The Senate plunged into President Trump’s impeachment trial with Republicans abruptly abandoning plans to cram opening arguments into two days but solidly rejecting Democrats' demands for more witnesses to expose what they deem Trump’s "trifecta” of offenses. The daylong session started Tuesday with the setback for Republican Senate leader Mitch McConnell and the president's legal team, but it ended near 2am Wednesday with Republicans easily approving the rest of the trial rules largely on their terms, the AP reports. The result is Trump's historic trial, unfolding amid a watchful public in an election year. The trial is now on a fast-track with almost no signs of Republican resistance to the actions that led to his impeachment.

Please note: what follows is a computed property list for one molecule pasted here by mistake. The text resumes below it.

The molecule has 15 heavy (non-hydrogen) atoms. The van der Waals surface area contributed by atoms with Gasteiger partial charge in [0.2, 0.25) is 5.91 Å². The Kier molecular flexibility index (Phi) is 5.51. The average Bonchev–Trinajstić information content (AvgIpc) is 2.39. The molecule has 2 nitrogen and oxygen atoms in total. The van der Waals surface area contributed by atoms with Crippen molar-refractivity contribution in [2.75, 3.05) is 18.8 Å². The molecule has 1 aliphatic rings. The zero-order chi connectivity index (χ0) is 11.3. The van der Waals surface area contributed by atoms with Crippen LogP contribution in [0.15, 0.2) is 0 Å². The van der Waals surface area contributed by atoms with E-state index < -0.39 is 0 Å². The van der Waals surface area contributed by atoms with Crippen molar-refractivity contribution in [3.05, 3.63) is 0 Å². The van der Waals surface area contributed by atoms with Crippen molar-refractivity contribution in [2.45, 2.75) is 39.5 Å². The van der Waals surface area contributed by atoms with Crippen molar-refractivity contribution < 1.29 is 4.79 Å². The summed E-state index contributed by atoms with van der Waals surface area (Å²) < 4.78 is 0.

Chief Justice John Roberts gaveled open the session, with House prosecutors on one side, Trump's team on the other, in the well of the Senate, as senators sat silently at their desks, under oath to do "impartial justice." After one particularly bitter post-midnight exchange, Roberts intervened, taking the rare step of admonishing both the Democratic House managers prosecuting the case and the White House counsel to “remember where they are." Over and over, Republicans turned back Democratic amendments to subpoena documents from the White House, State Department, Defense Department, and budget office. By the same 53-47 party-line vote, they turned away witnesses with front-row seats to Trump's actions, including acting White House chief of staff Mick Mulvaney and John Bolton, the former national security adviser critical of the Ukraine policy. (Read more Trump trial stories.)